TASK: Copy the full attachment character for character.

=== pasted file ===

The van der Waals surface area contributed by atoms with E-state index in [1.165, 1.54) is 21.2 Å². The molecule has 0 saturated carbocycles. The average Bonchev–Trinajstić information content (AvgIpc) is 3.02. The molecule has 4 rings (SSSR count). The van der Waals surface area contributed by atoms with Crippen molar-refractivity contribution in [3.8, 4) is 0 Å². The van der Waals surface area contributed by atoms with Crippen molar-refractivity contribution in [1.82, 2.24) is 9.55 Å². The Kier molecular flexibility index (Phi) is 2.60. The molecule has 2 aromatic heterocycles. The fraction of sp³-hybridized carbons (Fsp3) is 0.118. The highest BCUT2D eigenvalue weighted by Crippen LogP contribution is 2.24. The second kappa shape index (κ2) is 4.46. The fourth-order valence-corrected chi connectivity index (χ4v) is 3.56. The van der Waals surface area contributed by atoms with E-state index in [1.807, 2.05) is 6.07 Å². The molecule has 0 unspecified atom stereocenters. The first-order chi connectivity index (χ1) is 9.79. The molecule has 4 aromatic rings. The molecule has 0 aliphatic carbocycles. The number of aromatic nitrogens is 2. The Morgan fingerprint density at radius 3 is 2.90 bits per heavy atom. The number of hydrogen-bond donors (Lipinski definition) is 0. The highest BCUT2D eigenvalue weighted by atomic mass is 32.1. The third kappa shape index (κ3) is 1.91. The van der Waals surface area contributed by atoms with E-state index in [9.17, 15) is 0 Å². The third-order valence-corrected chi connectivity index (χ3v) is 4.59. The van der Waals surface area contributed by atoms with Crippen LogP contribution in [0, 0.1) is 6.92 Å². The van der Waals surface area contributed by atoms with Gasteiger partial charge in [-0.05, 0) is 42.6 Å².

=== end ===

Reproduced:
The van der Waals surface area contributed by atoms with E-state index in [1.165, 1.54) is 21.2 Å². The molecule has 0 saturated carbocycles. The average Bonchev–Trinajstić information content (AvgIpc) is 3.02. The molecule has 4 rings (SSSR count). The van der Waals surface area contributed by atoms with Crippen molar-refractivity contribution in [3.8, 4) is 0 Å². The van der Waals surface area contributed by atoms with Crippen molar-refractivity contribution in [1.82, 2.24) is 9.55 Å². The Kier molecular flexibility index (Phi) is 2.60. The molecule has 2 aromatic heterocycles. The fraction of sp³-hybridized carbons (Fsp3) is 0.118. The highest BCUT2D eigenvalue weighted by Crippen LogP contribution is 2.24. The second kappa shape index (κ2) is 4.46. The fourth-order valence-corrected chi connectivity index (χ4v) is 3.56. The van der Waals surface area contributed by atoms with E-state index in [1.807, 2.05) is 6.07 Å². The molecule has 0 unspecified atom stereocenters. The first-order chi connectivity index (χ1) is 9.79. The molecule has 4 aromatic rings. The molecule has 0 aliphatic carbocycles. The number of aromatic nitrogens is 2. The Morgan fingerprint density at radius 3 is 2.90 bits per heavy atom. The number of hydrogen-bond donors (Lipinski definition) is 0. The highest BCUT2D eigenvalue weighted by atomic mass is 32.1. The third kappa shape index (κ3) is 1.91. The van der Waals surface area contributed by atoms with E-state index in [9.17, 15) is 0 Å². The third-order valence-corrected chi connectivity index (χ3v) is 4.59. The van der Waals surface area contributed by atoms with Crippen LogP contribution in [0, 0.1) is 6.92 Å². The van der Waals surface area contributed by atoms with Gasteiger partial charge in [-0.05, 0) is 42.6 Å².